Celebrating the first day of spring

March 20 marks the spring equinox in the Northern Hemisphere, meaning that for the next six months daylight hours will outlast nighttime darkness, and we’ll see plenty of beautiful blooms like the tulips shown here. They were photographed in Drenthe Province of the Netherlands, a country that’s been famous for tulips since the 17th century. That’s when the price of tulip bulbs climbed to astronomical heights and then dramatically collapsed in what’s since become known as the first economic bubble, dubbed ‘Tulip Mania.’

Tulips form a genus of spring-blooming perennial herbaceous bulbiferous geophytes. The flowers are usually large, showy and brightly coloured, generally red, yellow, or white. They often have a different coloured blotch at the base of the tepals, internally. Because of a degree of variability within the populations, and a long history of cultivation, classification has been complex and controversial. The tulip is a member of the Liliaceae family, along with 14 other genera, where it is most closely related to Amana, Erythronium and Gagea in the tribe Lilieae. There are about 75 species, and these are divided between four subgenera. The name "tulip" is thought to be derived from a Persian word for turban, which it may have been thought to resemble. Tulips originally were found in a band stretching from Southern Europe to Central Asia, but since the seventeenth century have become widely naturalised and cultivated. In their natural state they are adapted to steppes and mountainous areas with temperate climates. Flowering in the spring, they become dormant in the summer once the flowers and leaves die back, emerging above ground as a shoot from the underground bulb in early spring.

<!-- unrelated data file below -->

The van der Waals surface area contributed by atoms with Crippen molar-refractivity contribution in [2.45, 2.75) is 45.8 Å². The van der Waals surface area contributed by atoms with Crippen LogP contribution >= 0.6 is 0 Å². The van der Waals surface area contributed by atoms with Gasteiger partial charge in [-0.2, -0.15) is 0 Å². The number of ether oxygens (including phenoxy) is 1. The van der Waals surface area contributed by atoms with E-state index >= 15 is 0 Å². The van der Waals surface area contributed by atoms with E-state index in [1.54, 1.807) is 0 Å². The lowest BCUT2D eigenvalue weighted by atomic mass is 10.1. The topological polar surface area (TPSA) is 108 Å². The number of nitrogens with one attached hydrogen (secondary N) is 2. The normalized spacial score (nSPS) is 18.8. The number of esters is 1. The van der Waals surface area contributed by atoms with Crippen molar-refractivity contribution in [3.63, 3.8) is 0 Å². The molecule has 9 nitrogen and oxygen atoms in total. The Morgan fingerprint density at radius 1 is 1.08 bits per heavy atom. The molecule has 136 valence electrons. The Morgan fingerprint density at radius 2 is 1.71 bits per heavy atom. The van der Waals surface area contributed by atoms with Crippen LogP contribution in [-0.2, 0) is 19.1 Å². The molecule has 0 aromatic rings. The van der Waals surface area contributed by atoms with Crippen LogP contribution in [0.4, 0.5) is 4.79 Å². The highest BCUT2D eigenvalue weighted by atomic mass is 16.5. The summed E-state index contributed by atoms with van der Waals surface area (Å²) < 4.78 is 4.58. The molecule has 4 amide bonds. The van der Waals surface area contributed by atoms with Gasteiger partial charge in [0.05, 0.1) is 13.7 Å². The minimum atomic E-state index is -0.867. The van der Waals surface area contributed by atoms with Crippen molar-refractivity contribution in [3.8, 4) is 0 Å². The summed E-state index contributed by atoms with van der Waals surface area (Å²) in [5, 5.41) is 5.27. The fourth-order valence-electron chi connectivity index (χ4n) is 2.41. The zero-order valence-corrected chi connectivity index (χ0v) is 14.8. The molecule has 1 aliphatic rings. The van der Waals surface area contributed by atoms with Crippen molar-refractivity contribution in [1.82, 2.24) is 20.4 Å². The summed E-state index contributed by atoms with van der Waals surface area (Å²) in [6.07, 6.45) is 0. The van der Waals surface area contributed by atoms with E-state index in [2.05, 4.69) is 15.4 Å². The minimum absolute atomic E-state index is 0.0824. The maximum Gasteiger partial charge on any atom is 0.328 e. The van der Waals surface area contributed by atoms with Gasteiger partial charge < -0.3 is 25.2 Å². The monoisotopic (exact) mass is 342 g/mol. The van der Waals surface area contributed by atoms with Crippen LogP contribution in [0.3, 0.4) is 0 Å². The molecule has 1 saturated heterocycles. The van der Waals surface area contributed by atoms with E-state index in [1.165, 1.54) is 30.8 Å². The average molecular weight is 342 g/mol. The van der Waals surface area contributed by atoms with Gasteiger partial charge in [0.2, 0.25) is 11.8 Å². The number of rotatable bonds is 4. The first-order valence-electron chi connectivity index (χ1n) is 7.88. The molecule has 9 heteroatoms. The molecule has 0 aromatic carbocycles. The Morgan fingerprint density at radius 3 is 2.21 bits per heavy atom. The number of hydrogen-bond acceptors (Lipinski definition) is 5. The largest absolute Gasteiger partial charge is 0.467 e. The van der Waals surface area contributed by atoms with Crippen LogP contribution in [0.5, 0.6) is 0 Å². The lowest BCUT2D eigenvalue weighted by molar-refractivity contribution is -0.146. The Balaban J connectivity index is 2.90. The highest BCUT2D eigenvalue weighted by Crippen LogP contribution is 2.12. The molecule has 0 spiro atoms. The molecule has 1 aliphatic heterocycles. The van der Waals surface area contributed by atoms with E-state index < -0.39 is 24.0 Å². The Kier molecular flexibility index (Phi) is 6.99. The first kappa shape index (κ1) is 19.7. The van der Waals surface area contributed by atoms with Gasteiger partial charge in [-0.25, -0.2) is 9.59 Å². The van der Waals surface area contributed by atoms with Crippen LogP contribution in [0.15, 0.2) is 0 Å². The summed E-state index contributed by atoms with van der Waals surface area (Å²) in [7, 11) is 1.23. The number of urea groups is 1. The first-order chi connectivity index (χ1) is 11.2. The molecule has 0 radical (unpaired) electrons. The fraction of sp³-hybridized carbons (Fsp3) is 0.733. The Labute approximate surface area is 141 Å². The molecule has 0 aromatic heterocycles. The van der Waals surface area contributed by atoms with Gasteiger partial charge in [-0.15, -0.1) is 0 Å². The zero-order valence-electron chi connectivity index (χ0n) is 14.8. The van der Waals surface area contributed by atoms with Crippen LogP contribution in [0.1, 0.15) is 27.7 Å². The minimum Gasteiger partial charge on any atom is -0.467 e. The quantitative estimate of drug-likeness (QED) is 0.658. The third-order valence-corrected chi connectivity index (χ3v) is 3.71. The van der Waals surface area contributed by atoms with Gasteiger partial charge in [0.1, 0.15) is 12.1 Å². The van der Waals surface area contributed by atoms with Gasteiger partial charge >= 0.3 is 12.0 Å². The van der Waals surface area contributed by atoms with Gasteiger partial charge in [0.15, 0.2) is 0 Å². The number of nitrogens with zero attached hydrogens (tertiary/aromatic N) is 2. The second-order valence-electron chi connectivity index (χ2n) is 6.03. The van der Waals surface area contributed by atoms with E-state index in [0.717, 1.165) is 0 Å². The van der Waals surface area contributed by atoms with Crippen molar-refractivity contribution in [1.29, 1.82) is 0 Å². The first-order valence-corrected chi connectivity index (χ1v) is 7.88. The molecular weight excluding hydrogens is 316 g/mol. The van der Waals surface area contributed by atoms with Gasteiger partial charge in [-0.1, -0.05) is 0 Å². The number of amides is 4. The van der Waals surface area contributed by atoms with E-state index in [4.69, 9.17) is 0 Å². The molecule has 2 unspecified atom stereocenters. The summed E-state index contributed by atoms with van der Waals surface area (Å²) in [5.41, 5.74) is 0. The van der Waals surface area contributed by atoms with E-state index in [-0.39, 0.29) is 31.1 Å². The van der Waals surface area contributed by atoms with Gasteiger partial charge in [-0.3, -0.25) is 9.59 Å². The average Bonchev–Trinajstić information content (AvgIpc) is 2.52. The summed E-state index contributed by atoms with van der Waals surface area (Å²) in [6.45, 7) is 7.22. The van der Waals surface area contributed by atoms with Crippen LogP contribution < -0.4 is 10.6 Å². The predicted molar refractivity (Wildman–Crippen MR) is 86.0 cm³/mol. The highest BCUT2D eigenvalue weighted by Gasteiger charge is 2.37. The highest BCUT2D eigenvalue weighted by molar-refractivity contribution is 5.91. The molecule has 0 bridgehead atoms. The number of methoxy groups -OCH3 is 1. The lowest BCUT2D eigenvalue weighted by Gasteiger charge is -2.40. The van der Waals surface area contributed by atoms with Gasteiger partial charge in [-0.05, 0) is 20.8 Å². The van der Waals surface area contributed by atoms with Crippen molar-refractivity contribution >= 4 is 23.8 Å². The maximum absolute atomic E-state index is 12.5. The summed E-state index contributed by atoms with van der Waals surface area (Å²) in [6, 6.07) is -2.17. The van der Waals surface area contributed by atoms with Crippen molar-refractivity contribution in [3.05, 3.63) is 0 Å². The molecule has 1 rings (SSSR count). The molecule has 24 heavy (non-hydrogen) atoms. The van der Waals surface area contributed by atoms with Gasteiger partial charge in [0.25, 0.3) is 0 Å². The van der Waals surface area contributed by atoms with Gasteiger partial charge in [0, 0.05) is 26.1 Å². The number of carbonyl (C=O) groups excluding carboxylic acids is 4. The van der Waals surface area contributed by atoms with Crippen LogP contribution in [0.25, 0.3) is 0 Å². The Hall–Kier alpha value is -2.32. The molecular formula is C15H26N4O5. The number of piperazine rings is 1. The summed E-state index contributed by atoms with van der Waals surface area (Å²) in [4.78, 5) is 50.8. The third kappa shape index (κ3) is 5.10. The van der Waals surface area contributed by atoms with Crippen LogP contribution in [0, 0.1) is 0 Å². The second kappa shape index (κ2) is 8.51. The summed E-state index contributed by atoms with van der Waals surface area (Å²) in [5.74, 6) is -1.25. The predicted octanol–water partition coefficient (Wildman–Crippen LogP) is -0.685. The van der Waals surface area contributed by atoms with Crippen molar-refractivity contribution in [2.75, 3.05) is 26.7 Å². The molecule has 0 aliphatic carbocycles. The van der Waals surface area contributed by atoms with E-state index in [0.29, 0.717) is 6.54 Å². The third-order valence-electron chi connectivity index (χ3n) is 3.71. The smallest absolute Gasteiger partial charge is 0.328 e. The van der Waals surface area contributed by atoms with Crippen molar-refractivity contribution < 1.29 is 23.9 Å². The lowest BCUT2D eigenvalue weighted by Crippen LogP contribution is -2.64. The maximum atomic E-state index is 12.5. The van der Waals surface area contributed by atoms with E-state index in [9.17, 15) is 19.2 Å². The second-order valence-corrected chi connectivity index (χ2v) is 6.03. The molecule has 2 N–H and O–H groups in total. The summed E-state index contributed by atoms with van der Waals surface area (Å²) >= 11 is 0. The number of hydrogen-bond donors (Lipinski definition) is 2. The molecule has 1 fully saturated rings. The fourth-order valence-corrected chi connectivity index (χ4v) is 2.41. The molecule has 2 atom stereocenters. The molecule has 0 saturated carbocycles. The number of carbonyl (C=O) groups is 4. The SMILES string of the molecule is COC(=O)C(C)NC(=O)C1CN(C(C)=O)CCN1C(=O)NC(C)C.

Scientific name: Tulipa
Biological classification: Genus
Consists of: Tulipa gesneriana · Tulipa clusiana · Tulipa linifolia · Tulipa armena · Tulipa humilis · Tulipa saxatilis · Tulipa turkestanica · Tulipa pulchella · Tulipa didieri · Tulipa ingens · Tulipa acuminata · Tulipa heterophylla · Tulipa agenensis · Tulipa kaufmanniana · Tulipa orphanidea
Belongs to: Lilioideae
Tulipa gesneriana (Tulipa gesneriana) in bloom in Jerusalem Botanical Garden